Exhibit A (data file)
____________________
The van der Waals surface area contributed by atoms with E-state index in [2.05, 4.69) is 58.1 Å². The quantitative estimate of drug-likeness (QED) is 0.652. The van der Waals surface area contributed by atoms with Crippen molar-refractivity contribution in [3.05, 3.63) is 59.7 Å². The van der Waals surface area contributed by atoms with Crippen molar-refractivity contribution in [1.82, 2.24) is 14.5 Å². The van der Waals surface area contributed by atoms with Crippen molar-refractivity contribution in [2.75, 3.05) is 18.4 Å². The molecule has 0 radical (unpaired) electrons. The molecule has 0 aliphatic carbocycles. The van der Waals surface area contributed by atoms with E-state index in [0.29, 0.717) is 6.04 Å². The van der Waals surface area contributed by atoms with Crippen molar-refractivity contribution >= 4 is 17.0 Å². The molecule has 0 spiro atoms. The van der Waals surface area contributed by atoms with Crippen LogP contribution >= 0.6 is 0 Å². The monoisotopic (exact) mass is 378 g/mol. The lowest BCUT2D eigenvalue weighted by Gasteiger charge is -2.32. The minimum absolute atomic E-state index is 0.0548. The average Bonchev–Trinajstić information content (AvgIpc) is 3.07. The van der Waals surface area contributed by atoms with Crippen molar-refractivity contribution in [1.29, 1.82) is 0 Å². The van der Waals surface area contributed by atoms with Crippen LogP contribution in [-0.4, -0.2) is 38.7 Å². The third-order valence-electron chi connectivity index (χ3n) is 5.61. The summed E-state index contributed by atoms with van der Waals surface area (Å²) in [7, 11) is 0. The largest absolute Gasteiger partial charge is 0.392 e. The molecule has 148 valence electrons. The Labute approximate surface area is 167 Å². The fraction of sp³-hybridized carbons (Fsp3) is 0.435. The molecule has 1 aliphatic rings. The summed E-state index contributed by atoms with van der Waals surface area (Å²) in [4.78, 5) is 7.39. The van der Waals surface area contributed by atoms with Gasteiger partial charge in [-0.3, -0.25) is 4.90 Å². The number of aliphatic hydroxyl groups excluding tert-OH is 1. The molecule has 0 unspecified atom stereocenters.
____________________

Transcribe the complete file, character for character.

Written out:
The van der Waals surface area contributed by atoms with E-state index in [2.05, 4.69) is 58.1 Å². The quantitative estimate of drug-likeness (QED) is 0.652. The van der Waals surface area contributed by atoms with Crippen molar-refractivity contribution in [3.05, 3.63) is 59.7 Å². The van der Waals surface area contributed by atoms with Crippen molar-refractivity contribution in [1.82, 2.24) is 14.5 Å². The van der Waals surface area contributed by atoms with Crippen molar-refractivity contribution in [2.75, 3.05) is 18.4 Å². The molecule has 0 radical (unpaired) electrons. The molecule has 0 aliphatic carbocycles. The van der Waals surface area contributed by atoms with E-state index in [0.29, 0.717) is 6.04 Å². The van der Waals surface area contributed by atoms with Crippen molar-refractivity contribution >= 4 is 17.0 Å². The molecule has 0 spiro atoms. The van der Waals surface area contributed by atoms with Crippen LogP contribution >= 0.6 is 0 Å². The monoisotopic (exact) mass is 378 g/mol. The lowest BCUT2D eigenvalue weighted by Gasteiger charge is -2.32. The minimum absolute atomic E-state index is 0.0548. The average Bonchev–Trinajstić information content (AvgIpc) is 3.07. The van der Waals surface area contributed by atoms with Crippen molar-refractivity contribution in [1.29, 1.82) is 0 Å². The van der Waals surface area contributed by atoms with Crippen LogP contribution in [-0.4, -0.2) is 38.7 Å². The third-order valence-electron chi connectivity index (χ3n) is 5.61. The summed E-state index contributed by atoms with van der Waals surface area (Å²) in [7, 11) is 0. The largest absolute Gasteiger partial charge is 0.392 e. The molecule has 148 valence electrons. The Labute approximate surface area is 167 Å². The fraction of sp³-hybridized carbons (Fsp3) is 0.435. The molecule has 1 aliphatic rings. The summed E-state index contributed by atoms with van der Waals surface area (Å²) in [4.78, 5) is 7.39. The van der Waals surface area contributed by atoms with Gasteiger partial charge in [-0.3, -0.25) is 4.90 Å². The number of aliphatic hydroxyl groups excluding tert-OH is 1. The molecule has 0 unspecified atom stereocenters.